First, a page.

The collection that wasn’t

Some time ago, Greg talked about the lengths he and The Feeshko went to in order to get a good pasty on their trip back home. I asked Greg what made the perfect pasty. His description sounded a lot like the pasties in Oz (it turns out those Cornish miners went all over the world and took their pasties with them). If you want to get really technical, there is apparently a difference between a Devon pasty and a Cornish pasty. But I digress.

Now, I’ve tried a few of these from time to time, but like meat pies, you have to eat a lot of them to find the precious few that are actually nice. However, they are filling. So I thought that I might try a pasty at the various bakeries I pass on my rides. Oz has lots of independent little bakeries and pasties are generally available. So I was going to do the Oz pasty collection (before collections were a challenge).

However, around the same time that Greg posted about the pasty, I was doing another round of food challenges to see if I could find what has been causing me so much trouble for so long. Well, unfortunately for the ‘great pasty hunt’, eliminating gluten has made a huge difference in my digestion and inflammation levels. Like… HUGE. Like… I will do whatever it takes to maintain this level of function. And that means no pasties.

So, no pasty collection. But, I did spot the ad in the feature photo at the petrol station the other day. If I had been able to do a ‘great pasty hunt’, I think I would have passed this one up. I cannot imagine anything much more vile than a petrol station pasty other than a vegan petrol station pasty!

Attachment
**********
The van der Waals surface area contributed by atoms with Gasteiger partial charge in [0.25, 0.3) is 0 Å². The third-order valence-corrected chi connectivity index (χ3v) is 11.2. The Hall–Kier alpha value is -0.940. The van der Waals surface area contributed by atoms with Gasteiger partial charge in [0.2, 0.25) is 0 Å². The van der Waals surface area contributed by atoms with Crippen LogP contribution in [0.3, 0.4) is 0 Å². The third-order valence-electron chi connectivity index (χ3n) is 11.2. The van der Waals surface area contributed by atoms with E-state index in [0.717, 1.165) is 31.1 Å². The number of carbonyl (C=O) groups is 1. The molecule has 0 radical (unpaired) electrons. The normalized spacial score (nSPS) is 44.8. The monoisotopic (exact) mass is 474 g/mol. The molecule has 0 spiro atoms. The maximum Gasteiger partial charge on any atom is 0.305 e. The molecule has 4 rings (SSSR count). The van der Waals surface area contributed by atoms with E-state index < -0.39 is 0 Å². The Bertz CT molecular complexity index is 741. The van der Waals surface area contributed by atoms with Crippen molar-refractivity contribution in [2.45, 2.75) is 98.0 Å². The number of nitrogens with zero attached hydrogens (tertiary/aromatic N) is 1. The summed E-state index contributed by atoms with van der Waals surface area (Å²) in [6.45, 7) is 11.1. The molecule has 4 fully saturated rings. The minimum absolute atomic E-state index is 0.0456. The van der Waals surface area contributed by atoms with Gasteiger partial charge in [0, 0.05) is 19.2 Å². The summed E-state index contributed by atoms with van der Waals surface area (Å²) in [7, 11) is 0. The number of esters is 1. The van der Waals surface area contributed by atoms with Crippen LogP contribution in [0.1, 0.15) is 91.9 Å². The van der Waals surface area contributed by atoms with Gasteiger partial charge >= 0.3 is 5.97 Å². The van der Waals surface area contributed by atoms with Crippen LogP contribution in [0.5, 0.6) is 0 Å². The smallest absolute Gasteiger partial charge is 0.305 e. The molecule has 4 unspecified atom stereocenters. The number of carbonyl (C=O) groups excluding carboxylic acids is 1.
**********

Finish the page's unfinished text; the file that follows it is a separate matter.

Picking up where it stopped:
Even though there will be no great pasty hunt, I did manage to get out for the November tour I had been looking forward to since June. When my health crashed in August and September, I was thinking any sort of tour was going to be unlikely. However, I did manage something. It wasn’t quite what I originally thought, and it included more sleeping than riding, but it was refreshing and probably just what I needed anyway. You can get to the Intro page of the tour here:

(Oh, and by the the way, rutabagas are called ‘swedes’ in Oz. And it is generally found in pasty recipes here).

Nerdy chick in Australia who loves to ride and is accompanied by the crew: 'The Commander' Verne and the 'Mental Health Specialist' Kermit.

12 response to "The collection that wasn’t"

  1. By: Laura Posted: December 5, 2020

    I’m not sure that they called them pasties, but while on the island of Guernsey, I ate meat pies that had veggies in them almost daily. My campground did not have wifi and the restaurant I bought the pasties did. So I planned my bicycle adventures almost every day to put me close to town so I could stop at that restaurant. Look forward to reading about the ride.

    • By: The Navigator Posted: December 6, 2020

      Those are great memories ?

      In Australia, meat pies are definitely different to a pasty. Have a look at the ones from this bakery. This is one of the few places I’ve found that has consistently good pies (don’t think I’ve had a pasty there). If you click on the picture of them, it’ll bring up a bigger pic and description.

  2. By: gregblood Posted: December 6, 2020

    EEEEEWWWWW!!! I remember our exchange regarding pasties, and I believe I said something like “even inferior pasties (i.e. Butte, Montana pasties) are better than no pasties at all.” Well, the same sentiment does NOT hold true for nasty, vegan, gas station pasties.

    Thank you for sharing that picture and the “great pasty hunt” idea though. I enjoy reading and viewing all things pasty-related. In fact, you could say that I am to pasties as you are to rocks and landforms. I’m hesitant to post the following link to an article I once wrote about my personal relationship to the pasty because I don’t like self-promotion (that’s a big lie,) and also it’s on Topicwise and I know how people feel about that site. But anyway, I’m kind of proud of its odd mix of pasty lore, sentimentality, and satire.

    • By: The Navigator Posted: December 6, 2020